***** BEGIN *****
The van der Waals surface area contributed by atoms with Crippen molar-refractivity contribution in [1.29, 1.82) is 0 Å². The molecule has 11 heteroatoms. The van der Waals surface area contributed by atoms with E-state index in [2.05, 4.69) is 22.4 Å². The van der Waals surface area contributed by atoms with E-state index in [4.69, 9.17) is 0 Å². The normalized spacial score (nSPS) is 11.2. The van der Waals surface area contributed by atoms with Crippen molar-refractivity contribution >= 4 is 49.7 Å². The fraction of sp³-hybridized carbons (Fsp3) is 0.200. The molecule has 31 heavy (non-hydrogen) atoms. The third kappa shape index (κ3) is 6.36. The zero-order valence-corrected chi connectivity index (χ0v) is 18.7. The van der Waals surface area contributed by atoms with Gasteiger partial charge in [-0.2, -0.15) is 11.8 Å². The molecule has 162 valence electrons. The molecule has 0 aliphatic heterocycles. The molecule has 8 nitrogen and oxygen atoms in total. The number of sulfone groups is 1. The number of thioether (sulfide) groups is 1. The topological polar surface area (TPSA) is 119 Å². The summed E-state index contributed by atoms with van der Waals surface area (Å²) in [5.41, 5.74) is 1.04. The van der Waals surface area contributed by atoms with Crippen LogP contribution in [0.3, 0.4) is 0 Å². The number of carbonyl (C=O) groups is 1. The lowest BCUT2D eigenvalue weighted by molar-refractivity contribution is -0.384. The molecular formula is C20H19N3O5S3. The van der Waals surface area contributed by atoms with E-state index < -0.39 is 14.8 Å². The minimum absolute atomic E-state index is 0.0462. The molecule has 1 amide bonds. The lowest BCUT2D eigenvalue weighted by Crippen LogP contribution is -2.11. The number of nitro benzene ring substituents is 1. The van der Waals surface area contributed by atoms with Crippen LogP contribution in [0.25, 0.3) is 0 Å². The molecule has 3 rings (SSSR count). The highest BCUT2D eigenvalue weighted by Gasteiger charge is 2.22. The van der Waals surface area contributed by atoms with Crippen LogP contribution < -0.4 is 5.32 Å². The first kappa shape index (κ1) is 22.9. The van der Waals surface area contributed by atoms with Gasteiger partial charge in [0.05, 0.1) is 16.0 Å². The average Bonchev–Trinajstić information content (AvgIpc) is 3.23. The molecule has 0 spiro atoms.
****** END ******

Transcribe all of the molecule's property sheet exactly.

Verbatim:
The van der Waals surface area contributed by atoms with Crippen molar-refractivity contribution in [1.29, 1.82) is 0 Å². The molecule has 11 heteroatoms. The van der Waals surface area contributed by atoms with E-state index in [2.05, 4.69) is 22.4 Å². The van der Waals surface area contributed by atoms with E-state index in [4.69, 9.17) is 0 Å². The normalized spacial score (nSPS) is 11.2. The van der Waals surface area contributed by atoms with Crippen molar-refractivity contribution >= 4 is 49.7 Å². The fraction of sp³-hybridized carbons (Fsp3) is 0.200. The molecule has 31 heavy (non-hydrogen) atoms. The third kappa shape index (κ3) is 6.36. The zero-order valence-corrected chi connectivity index (χ0v) is 18.7. The van der Waals surface area contributed by atoms with Gasteiger partial charge in [-0.2, -0.15) is 11.8 Å². The molecule has 162 valence electrons. The molecule has 0 aliphatic heterocycles. The molecule has 8 nitrogen and oxygen atoms in total. The number of sulfone groups is 1. The number of thioether (sulfide) groups is 1. The topological polar surface area (TPSA) is 119 Å². The summed E-state index contributed by atoms with van der Waals surface area (Å²) in [5.41, 5.74) is 1.04. The van der Waals surface area contributed by atoms with Crippen LogP contribution in [0.3, 0.4) is 0 Å². The number of carbonyl (C=O) groups is 1. The lowest BCUT2D eigenvalue weighted by molar-refractivity contribution is -0.384. The molecular formula is C20H19N3O5S3. The van der Waals surface area contributed by atoms with E-state index < -0.39 is 14.8 Å². The minimum absolute atomic E-state index is 0.0462. The molecule has 1 amide bonds. The lowest BCUT2D eigenvalue weighted by Crippen LogP contribution is -2.11. The number of nitro benzene ring substituents is 1. The van der Waals surface area contributed by atoms with Crippen LogP contribution in [0.25, 0.3) is 0 Å². The molecule has 3 rings (SSSR count). The highest BCUT2D eigenvalue weighted by Gasteiger charge is 2.22. The van der Waals surface area contributed by atoms with Crippen LogP contribution < -0.4 is 5.32 Å². The first kappa shape index (κ1) is 22.9. The van der Waals surface area contributed by atoms with Gasteiger partial charge in [0.05, 0.1) is 16.0 Å². The average Bonchev–Trinajstić information content (AvgIpc) is 3.23. The molecule has 0 spiro atoms.